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Planting Broadbeans - advice

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  • adrianaudsley
    I am organising a community planting activity in a couple of days time - planting broadbeans into a disused allotment that belongs to our local church in SW
    Message 1 of 3 , Nov 13, 2008
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      I am organising a community planting activity in a couple of days time -
      planting broadbeans into a disused allotment that belongs to our local
      church in SW London England. We probably only have the plot for six
      months as it is earmarked for development

      The plan is to have a spring crop of broad beans with minimum effort in
      planting and maintenance. The plot has good soil - fairly easy to
      work but hasn't been used for three years and so is thick with
      bindweed, couch grass and plenty of brambles. A couple of old compost
      heaps look like they can be incorporated.

      So I am wondering how much to clear from the surface and how much of
      the roots to try to remove. The recommended sowing is in two double
      rows a meter apart with individual beans at 22 cms spacing and 5 cms
      deep

      Any advice welcome and any suggestions of anything else we could plant
      now.
    • David Keltie
      In my garden, I just cut off and chop all the weeds at ground level, leave them on the surface and plant seeds straight into the ground (brambles you might
      Message 2 of 3 , Nov 13, 2008
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        In my garden, I just cut off and chop all the weeds at ground level,
        leave them on the surface and plant seeds straight into the ground
        (brambles you might want to shred or cut into small pieces first!).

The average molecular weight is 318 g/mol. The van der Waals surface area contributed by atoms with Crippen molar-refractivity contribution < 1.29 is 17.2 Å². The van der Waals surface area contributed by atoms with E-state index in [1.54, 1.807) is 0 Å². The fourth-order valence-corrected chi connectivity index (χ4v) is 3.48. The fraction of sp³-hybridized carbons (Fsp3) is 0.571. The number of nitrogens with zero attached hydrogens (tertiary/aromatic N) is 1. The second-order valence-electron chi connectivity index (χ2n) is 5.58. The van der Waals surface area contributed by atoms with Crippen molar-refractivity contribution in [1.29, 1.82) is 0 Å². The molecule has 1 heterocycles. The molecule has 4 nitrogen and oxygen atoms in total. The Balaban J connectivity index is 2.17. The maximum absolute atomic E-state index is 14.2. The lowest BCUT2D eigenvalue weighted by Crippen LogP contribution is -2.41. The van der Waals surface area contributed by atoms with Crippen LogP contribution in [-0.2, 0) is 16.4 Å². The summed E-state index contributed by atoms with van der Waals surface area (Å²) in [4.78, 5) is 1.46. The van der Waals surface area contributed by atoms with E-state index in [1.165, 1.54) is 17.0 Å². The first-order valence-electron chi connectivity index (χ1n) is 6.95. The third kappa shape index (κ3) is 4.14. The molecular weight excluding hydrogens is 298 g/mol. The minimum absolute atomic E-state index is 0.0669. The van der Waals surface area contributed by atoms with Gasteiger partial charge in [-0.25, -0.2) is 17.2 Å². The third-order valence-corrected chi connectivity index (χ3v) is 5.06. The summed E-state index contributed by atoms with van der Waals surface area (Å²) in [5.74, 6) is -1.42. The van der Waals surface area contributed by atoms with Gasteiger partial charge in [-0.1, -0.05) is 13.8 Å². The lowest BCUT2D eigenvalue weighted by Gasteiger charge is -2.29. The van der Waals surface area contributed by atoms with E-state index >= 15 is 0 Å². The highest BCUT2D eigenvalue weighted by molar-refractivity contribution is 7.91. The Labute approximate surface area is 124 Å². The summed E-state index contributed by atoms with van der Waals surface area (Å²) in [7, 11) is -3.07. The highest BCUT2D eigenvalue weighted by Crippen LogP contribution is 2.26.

As the beans grow, I just keep cutting and dropping the weeds.
        Eventually the weeds get pretty much shaded out by the growing beans.

        With other crops, I'm troubled by the slugs that lurk in the decaying
        weeds but the broad beans seem untouched. You could use layers of
        newspaper first on top of the cut weeds and plant into holes cut in
        it, if you don't want to be bothered to keep cutting. But then you
        need to secure the paper and/or cover with a mulch.

        HTH, David (in Herefordshire).

        On Thu, Nov 13, 2008 at 2:19 PM, adrianaudsley
        <adrianaudsley@...> wrote:
        > I am organising a community planting activity in a couple of days time -
        > planting broadbeans into a disused allotment that belongs to our local
        > church in SW London England. We probably only have the plot for six
        > months as it is earmarked for development
        >
        > The plan is to have a spring crop of broad beans with minimum effort in
        > planting and maintenance. The plot has good soil - fairly easy to
        > work but hasn't been used for three years and so is thick with
        > bindweed, couch grass and plenty of brambles. A couple of old compost
        > heaps look like they can be incorporated.
        >
        > So I am wondering how much to clear from the surface and how much of
        > the roots to try to remove. The recommended sowing is in two double
        > rows a meter apart with individual beans at 22 cms spacing and 5 cms
        > deep
        >
        > Any advice welcome and any suggestions of anything else we could plant
        > now.
        >
        >